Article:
Talks underway to move USS Orleck to Jacksonville, Fla.

USS Orleck (Source: Jillian Corder/KPLC)
USS Orleck (Source: Jillian Corder/KPLC)
Updated: Jun. 28, 2019 at 5:58 PM CDT
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LAKE CHARLES, La. (KPLC) - The USS Orleck may be moving to Jacksonville, Fla.

Ron Williams, executive director of the Orleck, confirmed to KPLC that ship officials are in discussions with the Jacksonville Historic Naval Ship Association to move the ship there.

The move still needs approval from the city of Jacksonville, a Florida TV station is reporting.

The Orleck is located on the Calcasieu River in North Lake Charles, but has never found a permanent home in Southwest Louisiana.

“Without nailing down a permanent location, it’s hard to keep going, raise funds, do what you need to do with a ship, take it to a dry dock and so forth,” said Williams. “It would be a great loss to Lake Charles, but we haven’t been able to get on the right people’s radar screens.”

There is no timetable to move the Orleck and the ship remains open to visitors. It is open from 10 a.m. until 3 p.m. on weekdays and from 10 a.m. until 4 p.m. on Saturdays.

Visit or call 337-721-7447.

The Orleck was commissioned at the end of World War II and was active during the Korean War and the Vietnam War, firing more rounds in support of ground troops than any other ship during Vietnam.

She was decommissioned by the U.S. Navy in 1982. The Turkish Navy then used the warship for another 16 years.

Once she was retired from service, the Orleck was moved to the Southeast Texas War Memorial and Heritage Foundation in Orange, Texas, but was moved to Lake Charles after Hurricane Rita in 2005.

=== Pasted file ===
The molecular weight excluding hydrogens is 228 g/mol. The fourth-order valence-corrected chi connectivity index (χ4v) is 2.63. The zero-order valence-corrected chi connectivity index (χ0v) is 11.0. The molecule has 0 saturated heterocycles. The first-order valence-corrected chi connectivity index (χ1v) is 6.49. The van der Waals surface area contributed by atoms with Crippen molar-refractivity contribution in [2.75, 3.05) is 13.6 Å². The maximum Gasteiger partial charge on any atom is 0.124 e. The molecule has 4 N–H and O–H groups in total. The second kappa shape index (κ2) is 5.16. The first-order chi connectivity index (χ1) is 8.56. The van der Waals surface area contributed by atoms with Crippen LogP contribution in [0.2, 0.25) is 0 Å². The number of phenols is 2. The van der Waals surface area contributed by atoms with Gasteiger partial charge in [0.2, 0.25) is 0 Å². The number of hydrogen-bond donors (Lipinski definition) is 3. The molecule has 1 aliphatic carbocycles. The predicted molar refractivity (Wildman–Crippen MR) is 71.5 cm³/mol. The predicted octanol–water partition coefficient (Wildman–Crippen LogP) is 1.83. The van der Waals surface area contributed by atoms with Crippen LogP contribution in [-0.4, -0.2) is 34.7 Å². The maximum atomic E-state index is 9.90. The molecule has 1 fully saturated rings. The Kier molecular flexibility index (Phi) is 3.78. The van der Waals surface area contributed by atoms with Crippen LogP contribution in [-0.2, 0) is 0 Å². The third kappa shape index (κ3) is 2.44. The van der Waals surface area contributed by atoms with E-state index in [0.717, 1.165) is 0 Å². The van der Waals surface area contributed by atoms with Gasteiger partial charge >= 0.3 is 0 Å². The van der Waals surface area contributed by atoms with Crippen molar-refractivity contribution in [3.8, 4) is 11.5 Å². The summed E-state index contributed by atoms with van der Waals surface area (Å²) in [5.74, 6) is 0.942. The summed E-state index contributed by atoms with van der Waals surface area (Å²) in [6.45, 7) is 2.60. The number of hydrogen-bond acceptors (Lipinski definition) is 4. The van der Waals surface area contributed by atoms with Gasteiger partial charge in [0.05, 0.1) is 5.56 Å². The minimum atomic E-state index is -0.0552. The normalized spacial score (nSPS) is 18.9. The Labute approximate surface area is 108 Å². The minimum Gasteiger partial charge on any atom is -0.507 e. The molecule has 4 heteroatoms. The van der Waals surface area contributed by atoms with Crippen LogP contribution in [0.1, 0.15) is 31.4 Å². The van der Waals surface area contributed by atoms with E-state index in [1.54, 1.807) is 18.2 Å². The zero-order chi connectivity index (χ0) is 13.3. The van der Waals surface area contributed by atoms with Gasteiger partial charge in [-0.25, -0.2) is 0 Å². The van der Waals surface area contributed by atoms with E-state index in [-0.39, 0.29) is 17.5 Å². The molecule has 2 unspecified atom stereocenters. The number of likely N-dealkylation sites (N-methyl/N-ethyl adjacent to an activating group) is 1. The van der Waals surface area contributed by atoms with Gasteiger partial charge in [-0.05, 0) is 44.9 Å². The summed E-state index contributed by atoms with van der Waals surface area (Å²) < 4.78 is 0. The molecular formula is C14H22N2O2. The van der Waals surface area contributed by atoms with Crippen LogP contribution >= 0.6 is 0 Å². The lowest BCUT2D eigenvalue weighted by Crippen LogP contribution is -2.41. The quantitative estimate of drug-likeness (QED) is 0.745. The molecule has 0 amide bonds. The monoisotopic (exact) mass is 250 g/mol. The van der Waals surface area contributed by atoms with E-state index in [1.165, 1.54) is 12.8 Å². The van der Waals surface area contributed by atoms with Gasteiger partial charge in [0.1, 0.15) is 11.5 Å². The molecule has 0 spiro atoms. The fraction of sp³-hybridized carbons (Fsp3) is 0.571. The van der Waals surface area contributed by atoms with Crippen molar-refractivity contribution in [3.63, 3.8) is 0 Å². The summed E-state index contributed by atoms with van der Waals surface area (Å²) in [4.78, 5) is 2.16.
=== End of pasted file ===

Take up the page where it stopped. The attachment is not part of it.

Since then, ship leaders have never been able to find a permanent home for the ship. Most waterfront areas in Lake Charles are too shallow to host the ship and would have to be dredged.

Williams said he has spoken to numerous area and state leaders, but said the ship never really got the support it needed.

“One of the really disappointing things to me is, this section of the state is so vibrant economically, it’s just sad that this ship has to leave,” Williams said. “It’s just flabbergasting that we haven’t been able to give a permanent home yet.”

Williams said the fact that the ship has been able to stay open here, though its location is always in limbo, shows that it can be a success.

Williams said because the ship already has a museum, it is basically a “plug-and-play” attraction wherever it lands.

He said when the Navy decided to scrap the USS Adams, which the JHNSA had been considering for their area, he contacted Jacksonville about moving the Orleck there.

Representatives from JHNSA have come to look at the ship, but Williams said he has kept the discussions quiet to give them time to make arrangements.

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